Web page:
Rainer Werner Fassbinder’s rarely screened science fiction thriller World on a Wire (Welt am Draht) is an adaptation of Daniel F. Galouye’s novel Simulacron-3. The original was thought lost but recently the film was reconstructed and restored, and showcases both the genius and the peculiarities of Fassbinder. Imagine his future world peopled by the same cabaret singers and archetypes he used in Genet’s Querelle. His work is always astonishing.
Once again we have a provocative film. Here the filmmaker blurs the boundary between reality and simulation making what we think we see something that is ceaselessly questioned.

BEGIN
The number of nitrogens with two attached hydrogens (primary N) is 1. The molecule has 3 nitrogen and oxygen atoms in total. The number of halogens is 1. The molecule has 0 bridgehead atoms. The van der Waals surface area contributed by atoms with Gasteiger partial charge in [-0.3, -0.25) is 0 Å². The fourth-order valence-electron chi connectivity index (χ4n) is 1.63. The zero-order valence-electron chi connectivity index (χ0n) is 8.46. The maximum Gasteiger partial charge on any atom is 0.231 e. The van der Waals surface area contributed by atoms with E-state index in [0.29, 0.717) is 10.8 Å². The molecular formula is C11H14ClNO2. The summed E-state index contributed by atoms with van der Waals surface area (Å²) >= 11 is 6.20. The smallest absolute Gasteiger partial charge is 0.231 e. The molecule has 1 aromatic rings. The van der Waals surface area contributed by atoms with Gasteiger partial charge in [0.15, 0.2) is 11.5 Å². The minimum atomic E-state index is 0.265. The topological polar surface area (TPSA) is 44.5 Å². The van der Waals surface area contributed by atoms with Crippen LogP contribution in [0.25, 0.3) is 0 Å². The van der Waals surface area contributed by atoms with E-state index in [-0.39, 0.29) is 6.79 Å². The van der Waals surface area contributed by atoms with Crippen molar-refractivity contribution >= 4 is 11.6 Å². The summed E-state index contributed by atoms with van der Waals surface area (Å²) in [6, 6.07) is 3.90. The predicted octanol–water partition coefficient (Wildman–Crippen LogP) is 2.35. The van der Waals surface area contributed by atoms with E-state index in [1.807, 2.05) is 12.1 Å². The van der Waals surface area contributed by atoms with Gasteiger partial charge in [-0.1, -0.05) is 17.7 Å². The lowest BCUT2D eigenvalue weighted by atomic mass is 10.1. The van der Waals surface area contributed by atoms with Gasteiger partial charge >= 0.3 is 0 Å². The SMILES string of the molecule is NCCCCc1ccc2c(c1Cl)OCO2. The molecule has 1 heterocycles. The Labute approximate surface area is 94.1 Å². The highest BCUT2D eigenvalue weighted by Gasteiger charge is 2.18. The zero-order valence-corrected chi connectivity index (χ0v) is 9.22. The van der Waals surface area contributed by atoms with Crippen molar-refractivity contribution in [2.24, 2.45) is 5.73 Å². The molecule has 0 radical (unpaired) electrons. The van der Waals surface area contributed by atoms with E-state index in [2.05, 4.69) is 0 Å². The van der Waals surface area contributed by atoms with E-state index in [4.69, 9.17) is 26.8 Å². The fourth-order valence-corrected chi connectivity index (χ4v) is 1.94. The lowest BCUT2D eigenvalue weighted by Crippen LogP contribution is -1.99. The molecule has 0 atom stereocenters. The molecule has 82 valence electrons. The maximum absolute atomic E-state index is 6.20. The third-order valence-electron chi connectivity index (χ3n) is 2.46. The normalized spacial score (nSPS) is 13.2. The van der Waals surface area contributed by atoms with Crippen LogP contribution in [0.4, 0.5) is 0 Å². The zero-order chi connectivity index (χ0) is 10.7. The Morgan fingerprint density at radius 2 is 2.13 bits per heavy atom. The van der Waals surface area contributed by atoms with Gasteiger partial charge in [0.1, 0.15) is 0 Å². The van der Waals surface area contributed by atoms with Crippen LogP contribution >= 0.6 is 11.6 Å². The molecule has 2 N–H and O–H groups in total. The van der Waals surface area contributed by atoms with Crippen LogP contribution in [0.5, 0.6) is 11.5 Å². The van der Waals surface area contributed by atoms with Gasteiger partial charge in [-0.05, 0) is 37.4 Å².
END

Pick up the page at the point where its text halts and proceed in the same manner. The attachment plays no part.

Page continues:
At the institute for cybernetics and future science (“Institut für Kybernetik und Zukunftsforschung, IKZ”), a new supercomputer hosts a simulation program that includes an artificial world with over 9,000 “identity units” who live as human beings, unaware that their world is just a simulacron. Professor Vollmer, who is technical director of the program, is apparently on the verge of an incredible secret discovery. He becomes increasingly agitated and anti-social before dying in a mysterious accident. His successor, Dr. Fred Stiller, has a discussion with Günther Lause, the security adviser of the institute, when the latter suddenly disappears without trace, before passing on Vollmer’s secret to Stiller. More mysterious still is the fact that none of the other IKZ employees seem to have any memory of Lause.